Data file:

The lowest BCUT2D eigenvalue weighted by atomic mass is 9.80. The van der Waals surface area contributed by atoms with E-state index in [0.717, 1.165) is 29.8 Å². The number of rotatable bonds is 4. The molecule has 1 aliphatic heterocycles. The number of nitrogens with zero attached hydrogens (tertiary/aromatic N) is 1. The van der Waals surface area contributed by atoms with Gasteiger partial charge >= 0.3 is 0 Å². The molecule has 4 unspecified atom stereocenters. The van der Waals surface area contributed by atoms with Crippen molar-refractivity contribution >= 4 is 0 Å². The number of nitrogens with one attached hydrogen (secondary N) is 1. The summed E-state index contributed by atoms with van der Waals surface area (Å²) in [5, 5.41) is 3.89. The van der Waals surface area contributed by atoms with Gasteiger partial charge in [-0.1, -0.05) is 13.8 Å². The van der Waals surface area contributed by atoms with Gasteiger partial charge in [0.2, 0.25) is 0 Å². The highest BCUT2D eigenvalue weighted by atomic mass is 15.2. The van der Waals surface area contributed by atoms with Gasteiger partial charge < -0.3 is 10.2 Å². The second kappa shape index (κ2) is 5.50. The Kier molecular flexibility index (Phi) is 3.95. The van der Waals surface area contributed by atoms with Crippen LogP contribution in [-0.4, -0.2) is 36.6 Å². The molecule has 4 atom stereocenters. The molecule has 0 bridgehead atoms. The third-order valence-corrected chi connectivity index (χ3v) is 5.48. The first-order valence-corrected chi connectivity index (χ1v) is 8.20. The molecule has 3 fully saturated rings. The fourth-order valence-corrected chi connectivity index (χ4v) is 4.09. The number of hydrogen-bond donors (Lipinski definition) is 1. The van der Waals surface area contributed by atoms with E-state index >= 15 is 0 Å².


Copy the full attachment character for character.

The lowest BCUT2D eigenvalue weighted by atomic mass is 9.80. The van der Waals surface area contributed by atoms with E-state index in [0.717, 1.165) is 29.8 Å². The number of rotatable bonds is 4. The molecule has 1 aliphatic heterocycles. The number of nitrogens with zero attached hydrogens (tertiary/aromatic N) is 1. The van der Waals surface area contributed by atoms with Gasteiger partial charge >= 0.3 is 0 Å². The molecule has 4 unspecified atom stereocenters. The van der Waals surface area contributed by atoms with Crippen molar-refractivity contribution >= 4 is 0 Å². The number of nitrogens with one attached hydrogen (secondary N) is 1. The summed E-state index contributed by atoms with van der Waals surface area (Å²) in [5, 5.41) is 3.89. The van der Waals surface area contributed by atoms with Gasteiger partial charge in [-0.1, -0.05) is 13.8 Å². The van der Waals surface area contributed by atoms with Gasteiger partial charge in [0.2, 0.25) is 0 Å². The highest BCUT2D eigenvalue weighted by atomic mass is 15.2. The van der Waals surface area contributed by atoms with Gasteiger partial charge < -0.3 is 10.2 Å². The second kappa shape index (κ2) is 5.50. The Kier molecular flexibility index (Phi) is 3.95. The van der Waals surface area contributed by atoms with Crippen LogP contribution in [-0.4, -0.2) is 36.6 Å². The molecule has 4 atom stereocenters. The molecule has 0 bridgehead atoms. The third-order valence-corrected chi connectivity index (χ3v) is 5.48. The first-order valence-corrected chi connectivity index (χ1v) is 8.20. The molecule has 3 fully saturated rings. The fourth-order valence-corrected chi connectivity index (χ4v) is 4.09. The number of hydrogen-bond donors (Lipinski definition) is 1. The van der Waals surface area contributed by atoms with E-state index >= 15 is 0 Å².